We have investigated how to make K1735 cells, a poor allogeneic melanoma vaccine, more effective for protection against B16 in vivo. To promote antigen release in an immunologically effective manner, tumor cells were transfected with a viral fusogenic membrane glycoprotein (vesicular stomatitis virus G glycoprotein), which kills cells through the formation, and degeneration, of large multinucleated syncytia. Vaccines consisting of a 1:1 mix of fusing allogeneic and autologous cells led to dramatic increases in survival of mice in both prophylactic and therapy models, dependent upon T cells, the mechanism of tumor-tumor cell fusion, and the nature of the fusion partner. Syncytia activate macrophages and fusogenic membrane glycoprotein-mediated cell killing very efficiently promotes cross-priming of immature dendritic cells with a model tumor antigen. Our data suggest that the unique manner in which syncytia develop and die provides a highly effective pathway for tumor antigen release and presentation to the immune system and offers a novel mechanism by which cancer cell vaccines may be prepared for clinical use.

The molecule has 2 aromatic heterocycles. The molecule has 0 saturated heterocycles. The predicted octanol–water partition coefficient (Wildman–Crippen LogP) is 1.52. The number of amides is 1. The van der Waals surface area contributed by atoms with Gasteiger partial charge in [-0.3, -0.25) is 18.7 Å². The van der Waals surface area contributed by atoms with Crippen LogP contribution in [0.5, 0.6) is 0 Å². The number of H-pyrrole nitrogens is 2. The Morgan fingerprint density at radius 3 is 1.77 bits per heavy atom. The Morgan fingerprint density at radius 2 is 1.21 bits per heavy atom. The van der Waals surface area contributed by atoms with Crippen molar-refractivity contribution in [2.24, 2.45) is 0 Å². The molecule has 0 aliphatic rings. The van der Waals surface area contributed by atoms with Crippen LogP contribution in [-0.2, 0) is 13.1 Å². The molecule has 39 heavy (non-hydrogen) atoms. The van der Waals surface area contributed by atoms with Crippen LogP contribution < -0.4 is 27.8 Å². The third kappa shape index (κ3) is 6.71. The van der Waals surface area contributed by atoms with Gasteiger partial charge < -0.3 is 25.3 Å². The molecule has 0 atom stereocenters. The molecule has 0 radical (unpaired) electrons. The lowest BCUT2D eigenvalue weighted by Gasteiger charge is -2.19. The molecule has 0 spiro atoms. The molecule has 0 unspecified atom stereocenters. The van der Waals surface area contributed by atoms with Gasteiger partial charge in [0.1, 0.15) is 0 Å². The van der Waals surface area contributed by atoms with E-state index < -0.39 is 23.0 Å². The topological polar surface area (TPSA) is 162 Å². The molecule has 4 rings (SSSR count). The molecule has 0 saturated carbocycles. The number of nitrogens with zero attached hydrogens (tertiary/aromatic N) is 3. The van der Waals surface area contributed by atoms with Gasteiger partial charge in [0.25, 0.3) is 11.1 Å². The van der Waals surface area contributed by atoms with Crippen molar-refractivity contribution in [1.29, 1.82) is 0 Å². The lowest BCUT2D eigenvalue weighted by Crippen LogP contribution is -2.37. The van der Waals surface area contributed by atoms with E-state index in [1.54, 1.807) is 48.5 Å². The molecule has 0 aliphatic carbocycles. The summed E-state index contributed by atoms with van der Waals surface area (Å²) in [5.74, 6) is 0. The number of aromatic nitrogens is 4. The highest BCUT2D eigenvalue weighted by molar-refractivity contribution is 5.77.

|Original language||English (US)|
|Number of pages||10|
|State||Published - Oct 1 2002|
ASJC Scopus subject areas
- Cancer Research